– Event dates

– PriceData range which includes dates and prices in ascending order

-Days_BeforeEvent that we wish to consider and Days_AfterEvent that we want to analyse

-Alpha which is used to construct upper and lower confidence band for the cumulative returns.

-Return_LogORNorm which is a string argument which calculates daily returns using Lognormal returns if argument is “Log” or as simple difference if “Norm” is selected (norm is used for interest rates usually)

-ShowCumulativeReturns is Boolean. Default is TRUE. If set to TRUE then cumulative returns for each event are returned by the function. If FALSE is selected only summary statistics are returned.

The function should be input as an array function by pressing Ctrl+Shift+Enter after all the arguments have been input. First part of the function loops through each event and calculates returns and cumulative returns. Second part of the function calculates the test statistics and also inserts some place-holders to format the table so that it is easier to read. The final output looks like below: This type of analysis can be done very quickly with this function for major events that are coming up. We can also repeat the analysis on the event of a day and condition the table on the results of the event. For example, in a hypothetical case of NFP coming out above expectations we can filter only those events when NFP surprised to the upside and repeat this exercise while looking only at the table that reports statistics after the event. This way we can quickly identify statistically significant pattern in the cumulative returns if there are any.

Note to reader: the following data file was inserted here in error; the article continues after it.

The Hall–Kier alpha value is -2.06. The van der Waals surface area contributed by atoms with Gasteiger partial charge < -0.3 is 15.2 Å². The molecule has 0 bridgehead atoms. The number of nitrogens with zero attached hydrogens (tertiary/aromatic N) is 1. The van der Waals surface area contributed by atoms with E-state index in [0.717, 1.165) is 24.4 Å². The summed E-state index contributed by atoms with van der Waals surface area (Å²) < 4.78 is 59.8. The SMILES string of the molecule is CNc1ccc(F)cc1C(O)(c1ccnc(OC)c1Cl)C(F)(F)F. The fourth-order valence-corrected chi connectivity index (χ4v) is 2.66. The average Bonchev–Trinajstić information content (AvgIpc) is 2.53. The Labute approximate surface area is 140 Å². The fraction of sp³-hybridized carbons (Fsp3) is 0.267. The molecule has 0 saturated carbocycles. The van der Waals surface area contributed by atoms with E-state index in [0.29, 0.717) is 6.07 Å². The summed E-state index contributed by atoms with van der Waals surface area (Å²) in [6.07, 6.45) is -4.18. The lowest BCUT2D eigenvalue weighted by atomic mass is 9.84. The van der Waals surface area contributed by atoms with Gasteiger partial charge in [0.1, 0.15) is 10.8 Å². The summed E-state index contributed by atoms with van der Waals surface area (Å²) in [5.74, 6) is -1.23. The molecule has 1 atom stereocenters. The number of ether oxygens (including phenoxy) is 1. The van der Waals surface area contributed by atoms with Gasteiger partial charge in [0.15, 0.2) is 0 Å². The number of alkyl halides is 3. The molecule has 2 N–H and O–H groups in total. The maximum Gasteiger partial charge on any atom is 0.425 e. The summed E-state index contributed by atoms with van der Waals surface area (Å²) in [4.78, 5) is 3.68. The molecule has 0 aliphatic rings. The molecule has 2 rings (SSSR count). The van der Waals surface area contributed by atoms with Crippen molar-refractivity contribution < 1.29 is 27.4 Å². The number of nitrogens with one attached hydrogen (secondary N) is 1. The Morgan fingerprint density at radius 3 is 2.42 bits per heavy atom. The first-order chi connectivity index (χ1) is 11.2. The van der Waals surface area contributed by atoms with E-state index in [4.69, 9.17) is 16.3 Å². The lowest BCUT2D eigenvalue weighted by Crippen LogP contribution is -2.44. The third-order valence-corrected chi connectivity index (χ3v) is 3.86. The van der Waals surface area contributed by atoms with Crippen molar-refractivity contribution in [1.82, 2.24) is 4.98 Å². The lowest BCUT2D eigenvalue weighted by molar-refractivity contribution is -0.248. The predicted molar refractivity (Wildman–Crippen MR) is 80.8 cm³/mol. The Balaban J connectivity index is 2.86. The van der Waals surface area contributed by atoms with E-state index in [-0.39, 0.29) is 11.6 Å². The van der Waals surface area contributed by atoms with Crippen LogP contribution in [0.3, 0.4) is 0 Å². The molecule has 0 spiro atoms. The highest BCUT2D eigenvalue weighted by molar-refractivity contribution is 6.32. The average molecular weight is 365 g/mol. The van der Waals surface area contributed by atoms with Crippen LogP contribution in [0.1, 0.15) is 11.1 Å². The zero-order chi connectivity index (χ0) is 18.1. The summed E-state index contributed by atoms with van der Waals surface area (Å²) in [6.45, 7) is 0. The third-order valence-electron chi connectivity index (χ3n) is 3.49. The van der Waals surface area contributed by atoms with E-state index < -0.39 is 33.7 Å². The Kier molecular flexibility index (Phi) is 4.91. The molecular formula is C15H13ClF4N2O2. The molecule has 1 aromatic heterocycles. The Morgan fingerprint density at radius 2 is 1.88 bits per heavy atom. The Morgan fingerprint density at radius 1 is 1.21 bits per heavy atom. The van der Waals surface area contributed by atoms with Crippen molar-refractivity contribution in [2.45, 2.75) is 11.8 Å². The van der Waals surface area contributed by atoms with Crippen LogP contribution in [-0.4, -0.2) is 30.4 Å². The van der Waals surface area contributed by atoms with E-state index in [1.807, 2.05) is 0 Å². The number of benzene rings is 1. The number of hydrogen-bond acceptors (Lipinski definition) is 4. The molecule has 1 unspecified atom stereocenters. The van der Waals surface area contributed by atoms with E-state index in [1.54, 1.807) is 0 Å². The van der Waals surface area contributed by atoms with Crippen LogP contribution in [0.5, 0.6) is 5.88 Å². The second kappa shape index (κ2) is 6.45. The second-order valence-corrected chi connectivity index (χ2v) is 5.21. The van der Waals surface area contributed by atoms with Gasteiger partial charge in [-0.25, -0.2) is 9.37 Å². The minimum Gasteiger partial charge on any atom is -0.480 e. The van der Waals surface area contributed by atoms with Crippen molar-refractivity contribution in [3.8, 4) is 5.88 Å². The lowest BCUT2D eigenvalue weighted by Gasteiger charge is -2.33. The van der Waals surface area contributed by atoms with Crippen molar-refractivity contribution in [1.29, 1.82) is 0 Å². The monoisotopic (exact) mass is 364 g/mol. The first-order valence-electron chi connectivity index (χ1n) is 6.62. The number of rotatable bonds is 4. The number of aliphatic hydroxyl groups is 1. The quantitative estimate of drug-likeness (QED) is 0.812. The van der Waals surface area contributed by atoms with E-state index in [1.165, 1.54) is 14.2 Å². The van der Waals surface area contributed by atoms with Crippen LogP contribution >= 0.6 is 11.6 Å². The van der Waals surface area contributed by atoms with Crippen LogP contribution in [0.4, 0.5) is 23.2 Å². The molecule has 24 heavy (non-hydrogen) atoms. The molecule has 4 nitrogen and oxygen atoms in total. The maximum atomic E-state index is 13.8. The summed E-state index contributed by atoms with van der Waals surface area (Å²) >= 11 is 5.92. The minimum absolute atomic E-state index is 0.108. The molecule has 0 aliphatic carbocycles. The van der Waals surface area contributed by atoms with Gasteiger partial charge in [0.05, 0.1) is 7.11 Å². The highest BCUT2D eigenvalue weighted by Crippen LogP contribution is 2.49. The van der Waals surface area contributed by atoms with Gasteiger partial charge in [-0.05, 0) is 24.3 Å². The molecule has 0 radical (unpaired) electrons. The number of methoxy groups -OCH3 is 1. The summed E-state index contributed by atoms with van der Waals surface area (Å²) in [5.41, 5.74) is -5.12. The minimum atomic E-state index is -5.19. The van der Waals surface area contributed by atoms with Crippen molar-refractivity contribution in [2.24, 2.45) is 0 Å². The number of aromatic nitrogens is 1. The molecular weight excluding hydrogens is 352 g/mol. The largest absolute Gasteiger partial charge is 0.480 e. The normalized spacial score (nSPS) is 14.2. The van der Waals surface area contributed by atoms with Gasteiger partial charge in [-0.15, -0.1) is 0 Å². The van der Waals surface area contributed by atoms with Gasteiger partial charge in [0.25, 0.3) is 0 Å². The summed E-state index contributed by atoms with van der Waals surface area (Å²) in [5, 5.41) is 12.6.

We presented here a simple example of event analysis. There are many ways to construct the tests and different kind of test statistics. An excellent discussion can be found here http://press.princeton.edu/titles/5904.html or here http://www.palgrave.com/page/detail/event-studies-for-financial-research-doron-kliger/?isb=9781137435385. The last source presents examples of excel implementation of different statistical tests.